Let’s talk about Gender Mainstreaming in Local Development
  • December 11, 2012

For many years, limited recognition of the synergies between gender equality, economic growth and poverty reduction has led to development policies and planning and budgeting frameworks that fail to take into consideration the differentiated needs of women and men. However, women are the backbone of rural economies throughout least developed countries and there is ample evidence that gender equality is central to achieving the Millennium Development Goals (MDGs). Actively supporting women’s full participation in economic, social and political life is a key factor in reducing poverty, enhancing economic growth and democratic governance, and increasing the well-being of women, girls and their families.

Even though the demand for incorporating gender perspectives into national development frameworks is increasing in all regions of the world, procedures, tools and methodologies to promote and monitor progress towards gender equality at the local level are still insufficient. To respond to this gap, in 2009 UNCDF and UN Women, in partnership with the Governments of Belgium and Austria, launched the Gender Equitable Local Development (GELD) Programme, an initiative that seeks to align policy planning, budgeting and public expenditure with women's priorities at the local level. GELD is currently rolled out in six pilot countries, including Mozambique, Rwanda, Senegal, Sierra Leone, Tanzania and Ethiopia.

At the special session on the GELD programme at ‘Africities’, the most important forum for dialogue on decentralization, local governance and development in Africa, the high-level panel including Mrs. Aminata Mbengue Ndiaye, Minister of Livestock in Senegal and Mayor of Louga; H.E. Ambassador Johan Verkammen of Belgium; Mr. Marc Bichler, UNCDF Executive Secretary; senior government representatives of Rwanda, Sierra Leone and Senegal and moderated by Mrs. Christine Roth, UNCDF Deputy Executive Secretary, presented and discussed GELD’s achievements after 3 years of implementation in advocating for gender-responsive planning, programming and budgeting through funding mechanisms, policy debates and institutional reforms.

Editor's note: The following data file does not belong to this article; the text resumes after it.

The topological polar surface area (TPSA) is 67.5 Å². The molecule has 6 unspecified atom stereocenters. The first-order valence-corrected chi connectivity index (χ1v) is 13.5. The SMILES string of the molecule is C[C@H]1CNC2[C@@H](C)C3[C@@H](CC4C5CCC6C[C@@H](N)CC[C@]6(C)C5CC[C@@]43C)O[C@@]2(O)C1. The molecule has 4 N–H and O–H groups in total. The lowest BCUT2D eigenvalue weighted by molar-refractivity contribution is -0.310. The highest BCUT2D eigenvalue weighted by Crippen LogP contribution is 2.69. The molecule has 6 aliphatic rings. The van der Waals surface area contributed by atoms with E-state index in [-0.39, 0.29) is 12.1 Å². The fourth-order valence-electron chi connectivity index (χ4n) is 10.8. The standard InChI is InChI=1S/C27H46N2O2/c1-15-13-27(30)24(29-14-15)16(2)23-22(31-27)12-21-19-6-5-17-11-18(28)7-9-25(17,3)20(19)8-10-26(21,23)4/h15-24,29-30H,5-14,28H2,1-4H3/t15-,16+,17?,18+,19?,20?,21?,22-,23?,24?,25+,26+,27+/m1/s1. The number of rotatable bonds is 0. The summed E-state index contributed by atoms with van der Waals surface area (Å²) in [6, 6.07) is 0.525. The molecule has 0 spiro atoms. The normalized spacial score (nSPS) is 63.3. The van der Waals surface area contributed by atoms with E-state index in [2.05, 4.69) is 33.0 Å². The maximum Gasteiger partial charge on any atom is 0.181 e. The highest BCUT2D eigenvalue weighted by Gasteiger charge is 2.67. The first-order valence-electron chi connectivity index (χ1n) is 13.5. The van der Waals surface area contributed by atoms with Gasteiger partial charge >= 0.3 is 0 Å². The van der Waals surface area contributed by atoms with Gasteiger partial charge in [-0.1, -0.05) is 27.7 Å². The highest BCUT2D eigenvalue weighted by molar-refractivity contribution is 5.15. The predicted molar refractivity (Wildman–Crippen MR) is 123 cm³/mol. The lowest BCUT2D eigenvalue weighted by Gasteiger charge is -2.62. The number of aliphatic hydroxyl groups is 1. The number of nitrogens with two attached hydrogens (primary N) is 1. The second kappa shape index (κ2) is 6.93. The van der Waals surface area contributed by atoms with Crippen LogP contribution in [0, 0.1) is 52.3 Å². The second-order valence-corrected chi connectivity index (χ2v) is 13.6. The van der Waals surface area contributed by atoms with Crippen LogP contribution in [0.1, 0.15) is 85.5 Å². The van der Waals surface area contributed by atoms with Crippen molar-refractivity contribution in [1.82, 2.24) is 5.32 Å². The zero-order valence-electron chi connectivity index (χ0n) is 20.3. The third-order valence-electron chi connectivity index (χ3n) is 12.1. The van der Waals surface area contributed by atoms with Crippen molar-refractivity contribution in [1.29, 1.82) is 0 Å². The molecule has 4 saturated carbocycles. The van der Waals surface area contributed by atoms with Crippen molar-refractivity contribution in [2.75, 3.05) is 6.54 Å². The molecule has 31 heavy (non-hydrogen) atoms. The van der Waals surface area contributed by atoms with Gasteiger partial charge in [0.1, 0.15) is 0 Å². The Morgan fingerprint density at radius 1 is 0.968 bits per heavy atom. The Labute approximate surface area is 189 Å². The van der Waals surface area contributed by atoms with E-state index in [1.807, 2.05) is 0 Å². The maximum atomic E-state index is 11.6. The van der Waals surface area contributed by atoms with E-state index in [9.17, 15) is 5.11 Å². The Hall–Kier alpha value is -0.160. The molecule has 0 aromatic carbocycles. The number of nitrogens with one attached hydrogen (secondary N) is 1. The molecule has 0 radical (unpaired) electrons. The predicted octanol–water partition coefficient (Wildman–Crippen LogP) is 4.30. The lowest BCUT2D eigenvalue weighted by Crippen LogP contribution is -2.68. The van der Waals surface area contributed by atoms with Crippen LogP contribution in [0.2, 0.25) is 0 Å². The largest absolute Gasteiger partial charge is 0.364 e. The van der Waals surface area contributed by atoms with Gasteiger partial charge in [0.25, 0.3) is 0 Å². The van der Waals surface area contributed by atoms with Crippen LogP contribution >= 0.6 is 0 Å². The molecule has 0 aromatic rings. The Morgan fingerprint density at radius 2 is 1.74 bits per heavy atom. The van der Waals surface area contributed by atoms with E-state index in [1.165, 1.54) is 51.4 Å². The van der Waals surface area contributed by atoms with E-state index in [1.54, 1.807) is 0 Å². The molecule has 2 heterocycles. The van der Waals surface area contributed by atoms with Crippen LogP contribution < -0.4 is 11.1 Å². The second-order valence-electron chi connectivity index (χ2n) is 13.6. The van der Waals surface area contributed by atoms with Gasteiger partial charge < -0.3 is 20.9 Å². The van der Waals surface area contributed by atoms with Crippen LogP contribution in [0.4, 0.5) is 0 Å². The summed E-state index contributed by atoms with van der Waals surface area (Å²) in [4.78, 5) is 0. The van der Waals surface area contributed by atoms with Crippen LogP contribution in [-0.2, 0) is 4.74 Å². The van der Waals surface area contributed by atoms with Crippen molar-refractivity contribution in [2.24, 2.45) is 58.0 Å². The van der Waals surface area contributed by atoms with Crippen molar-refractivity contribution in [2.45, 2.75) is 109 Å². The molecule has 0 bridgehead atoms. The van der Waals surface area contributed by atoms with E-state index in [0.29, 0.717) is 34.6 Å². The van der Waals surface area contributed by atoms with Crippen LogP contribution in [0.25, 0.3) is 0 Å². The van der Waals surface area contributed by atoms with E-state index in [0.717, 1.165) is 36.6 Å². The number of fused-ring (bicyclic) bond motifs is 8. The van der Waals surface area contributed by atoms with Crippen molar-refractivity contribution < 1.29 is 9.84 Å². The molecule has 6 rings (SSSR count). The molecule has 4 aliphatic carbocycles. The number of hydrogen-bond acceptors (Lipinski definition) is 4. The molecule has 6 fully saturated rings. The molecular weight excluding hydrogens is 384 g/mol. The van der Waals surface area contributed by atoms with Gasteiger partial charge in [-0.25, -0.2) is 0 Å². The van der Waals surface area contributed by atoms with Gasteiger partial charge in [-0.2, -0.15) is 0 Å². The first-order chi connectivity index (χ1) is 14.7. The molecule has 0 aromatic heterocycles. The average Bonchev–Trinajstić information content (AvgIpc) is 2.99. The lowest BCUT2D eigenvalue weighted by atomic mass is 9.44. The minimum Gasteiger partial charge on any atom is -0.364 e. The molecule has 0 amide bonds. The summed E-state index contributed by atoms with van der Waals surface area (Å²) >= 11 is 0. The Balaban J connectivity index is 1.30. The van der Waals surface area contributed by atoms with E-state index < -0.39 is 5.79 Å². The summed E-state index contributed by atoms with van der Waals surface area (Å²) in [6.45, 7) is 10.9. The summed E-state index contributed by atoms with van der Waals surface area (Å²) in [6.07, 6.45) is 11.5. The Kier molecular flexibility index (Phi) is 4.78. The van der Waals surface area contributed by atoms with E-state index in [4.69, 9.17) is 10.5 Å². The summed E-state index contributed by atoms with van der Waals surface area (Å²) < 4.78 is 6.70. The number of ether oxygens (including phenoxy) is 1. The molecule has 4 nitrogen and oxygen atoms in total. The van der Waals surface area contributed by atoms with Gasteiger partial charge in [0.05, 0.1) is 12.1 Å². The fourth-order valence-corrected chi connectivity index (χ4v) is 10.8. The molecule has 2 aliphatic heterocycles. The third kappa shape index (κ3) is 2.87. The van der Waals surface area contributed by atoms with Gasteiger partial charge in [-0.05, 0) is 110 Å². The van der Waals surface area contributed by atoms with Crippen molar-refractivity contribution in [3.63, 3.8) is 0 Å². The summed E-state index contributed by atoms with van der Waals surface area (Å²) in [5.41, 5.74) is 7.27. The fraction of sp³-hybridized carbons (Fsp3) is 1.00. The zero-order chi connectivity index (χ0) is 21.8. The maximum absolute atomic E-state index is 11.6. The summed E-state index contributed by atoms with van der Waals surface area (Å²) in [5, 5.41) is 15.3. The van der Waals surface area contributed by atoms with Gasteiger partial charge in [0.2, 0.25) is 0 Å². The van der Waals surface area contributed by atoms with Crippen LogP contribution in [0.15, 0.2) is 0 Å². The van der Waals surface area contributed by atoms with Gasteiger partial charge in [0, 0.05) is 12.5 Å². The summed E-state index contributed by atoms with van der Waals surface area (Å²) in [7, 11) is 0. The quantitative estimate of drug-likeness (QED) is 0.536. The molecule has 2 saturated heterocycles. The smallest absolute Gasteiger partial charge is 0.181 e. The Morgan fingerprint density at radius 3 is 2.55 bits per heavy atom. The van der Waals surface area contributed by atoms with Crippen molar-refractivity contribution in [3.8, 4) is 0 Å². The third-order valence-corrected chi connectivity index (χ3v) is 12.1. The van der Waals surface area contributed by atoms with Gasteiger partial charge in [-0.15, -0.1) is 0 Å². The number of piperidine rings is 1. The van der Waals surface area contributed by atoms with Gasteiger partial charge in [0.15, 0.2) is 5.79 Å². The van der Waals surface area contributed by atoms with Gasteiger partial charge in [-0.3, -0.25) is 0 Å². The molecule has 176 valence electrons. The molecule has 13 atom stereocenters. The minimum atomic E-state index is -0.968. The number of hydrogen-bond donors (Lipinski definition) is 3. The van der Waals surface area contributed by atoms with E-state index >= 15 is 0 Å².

The evidence presented from Rwanda, Senegal and Sierra Leone reflected that local governments under GELD’s lead have inscribed gender equality into their local policies, identifying gender-sensitive investments through systematic planning processes. Participatory and inclusive planning, involving the local communities in the setup of annual plans, have led to gender sensitive resource allocation. The programme, through gender responsive capital investments, is helping to deliver basic services. The delegates from the three countries reported that through transparent and accountable processes an enabling environment has been created, fostering dialogue and trust, conducive to efficient service delivery. The provision of infrastructure for safe drinking water, health care, education and women’s economic empowerment all of which have accelerated the achievement and local ownership of the MDGs.

Most importantly, the GELD Programme is influencing national level policies.This change in mindset at the local authority level and within the community is producing landmark results and dividends which include tangible equitable benefits for women and men.

During the special session, Belgium congratulated on GELD’s successful approach on addressing people’s needs at the local level. Results from GELD programme presented during the vibrant debate provided crucial evidence that “Going Local” produces faster and better results. Participants unanimously agreed GELD’s approach should scale up and replicate within pilot countries as well as bring the lessons to a wider global platform.